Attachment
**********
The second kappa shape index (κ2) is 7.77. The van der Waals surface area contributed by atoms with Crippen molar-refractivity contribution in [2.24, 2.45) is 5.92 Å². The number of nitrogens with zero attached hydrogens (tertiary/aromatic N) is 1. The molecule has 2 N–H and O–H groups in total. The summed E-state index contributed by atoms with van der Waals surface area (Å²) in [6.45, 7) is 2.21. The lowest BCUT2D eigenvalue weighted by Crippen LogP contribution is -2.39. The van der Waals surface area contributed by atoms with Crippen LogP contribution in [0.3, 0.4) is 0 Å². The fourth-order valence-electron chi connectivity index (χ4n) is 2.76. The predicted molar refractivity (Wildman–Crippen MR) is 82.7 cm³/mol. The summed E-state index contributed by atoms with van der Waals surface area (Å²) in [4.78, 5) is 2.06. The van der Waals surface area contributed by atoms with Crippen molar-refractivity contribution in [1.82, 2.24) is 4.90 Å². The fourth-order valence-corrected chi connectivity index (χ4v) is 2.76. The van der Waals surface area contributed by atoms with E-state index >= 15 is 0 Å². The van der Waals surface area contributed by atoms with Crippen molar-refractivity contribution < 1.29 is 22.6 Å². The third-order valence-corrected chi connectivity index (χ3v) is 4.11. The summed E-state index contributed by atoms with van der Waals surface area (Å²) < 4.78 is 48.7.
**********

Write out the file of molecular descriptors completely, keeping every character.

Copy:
The second kappa shape index (κ2) is 7.77. The van der Waals surface area contributed by atoms with Crippen molar-refractivity contribution in [2.24, 2.45) is 5.92 Å². The number of nitrogens with zero attached hydrogens (tertiary/aromatic N) is 1. The molecule has 2 N–H and O–H groups in total. The summed E-state index contributed by atoms with van der Waals surface area (Å²) in [6.45, 7) is 2.21. The lowest BCUT2D eigenvalue weighted by Crippen LogP contribution is -2.39. The van der Waals surface area contributed by atoms with Crippen LogP contribution in [0.3, 0.4) is 0 Å². The fourth-order valence-electron chi connectivity index (χ4n) is 2.76. The predicted molar refractivity (Wildman–Crippen MR) is 82.7 cm³/mol. The summed E-state index contributed by atoms with van der Waals surface area (Å²) in [4.78, 5) is 2.06. The van der Waals surface area contributed by atoms with Crippen molar-refractivity contribution in [1.82, 2.24) is 4.90 Å². The fourth-order valence-corrected chi connectivity index (χ4v) is 2.76. The van der Waals surface area contributed by atoms with E-state index >= 15 is 0 Å². The van der Waals surface area contributed by atoms with Crippen molar-refractivity contribution < 1.29 is 22.6 Å². The third-order valence-corrected chi connectivity index (χ3v) is 4.11. The summed E-state index contributed by atoms with van der Waals surface area (Å²) < 4.78 is 48.7.